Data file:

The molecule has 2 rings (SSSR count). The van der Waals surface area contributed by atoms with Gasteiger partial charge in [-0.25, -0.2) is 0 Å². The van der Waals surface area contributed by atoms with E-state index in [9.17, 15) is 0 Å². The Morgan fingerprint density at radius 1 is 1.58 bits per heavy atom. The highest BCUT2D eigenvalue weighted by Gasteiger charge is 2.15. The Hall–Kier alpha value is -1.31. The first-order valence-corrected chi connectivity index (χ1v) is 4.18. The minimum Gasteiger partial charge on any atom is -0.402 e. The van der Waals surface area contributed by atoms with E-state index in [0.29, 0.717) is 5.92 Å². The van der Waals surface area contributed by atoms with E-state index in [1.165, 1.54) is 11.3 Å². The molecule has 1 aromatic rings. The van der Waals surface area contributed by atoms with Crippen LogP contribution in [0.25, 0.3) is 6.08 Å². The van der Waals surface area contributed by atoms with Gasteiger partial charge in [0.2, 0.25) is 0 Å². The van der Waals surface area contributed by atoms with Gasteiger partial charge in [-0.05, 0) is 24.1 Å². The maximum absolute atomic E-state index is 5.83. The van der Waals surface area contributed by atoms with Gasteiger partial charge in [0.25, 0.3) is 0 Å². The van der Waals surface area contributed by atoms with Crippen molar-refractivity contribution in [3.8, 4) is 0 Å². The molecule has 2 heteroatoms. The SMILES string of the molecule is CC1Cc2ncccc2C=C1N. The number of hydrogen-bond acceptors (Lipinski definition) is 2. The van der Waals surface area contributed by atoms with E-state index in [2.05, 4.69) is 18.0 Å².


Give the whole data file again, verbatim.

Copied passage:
The molecule has 2 rings (SSSR count). The van der Waals surface area contributed by atoms with Gasteiger partial charge in [-0.25, -0.2) is 0 Å². The van der Waals surface area contributed by atoms with E-state index in [9.17, 15) is 0 Å². The Morgan fingerprint density at radius 1 is 1.58 bits per heavy atom. The highest BCUT2D eigenvalue weighted by Gasteiger charge is 2.15. The Hall–Kier alpha value is -1.31. The first-order valence-corrected chi connectivity index (χ1v) is 4.18. The minimum Gasteiger partial charge on any atom is -0.402 e. The van der Waals surface area contributed by atoms with E-state index in [0.29, 0.717) is 5.92 Å². The van der Waals surface area contributed by atoms with E-state index in [1.165, 1.54) is 11.3 Å². The molecule has 1 aromatic rings. The van der Waals surface area contributed by atoms with Crippen LogP contribution in [0.25, 0.3) is 6.08 Å². The van der Waals surface area contributed by atoms with Gasteiger partial charge in [0.2, 0.25) is 0 Å². The van der Waals surface area contributed by atoms with Gasteiger partial charge in [-0.05, 0) is 24.1 Å². The maximum absolute atomic E-state index is 5.83. The van der Waals surface area contributed by atoms with Gasteiger partial charge in [0.25, 0.3) is 0 Å². The van der Waals surface area contributed by atoms with Crippen molar-refractivity contribution in [3.8, 4) is 0 Å². The molecule has 2 heteroatoms. The SMILES string of the molecule is CC1Cc2ncccc2C=C1N. The number of hydrogen-bond acceptors (Lipinski definition) is 2. The van der Waals surface area contributed by atoms with E-state index in [2.05, 4.69) is 18.0 Å².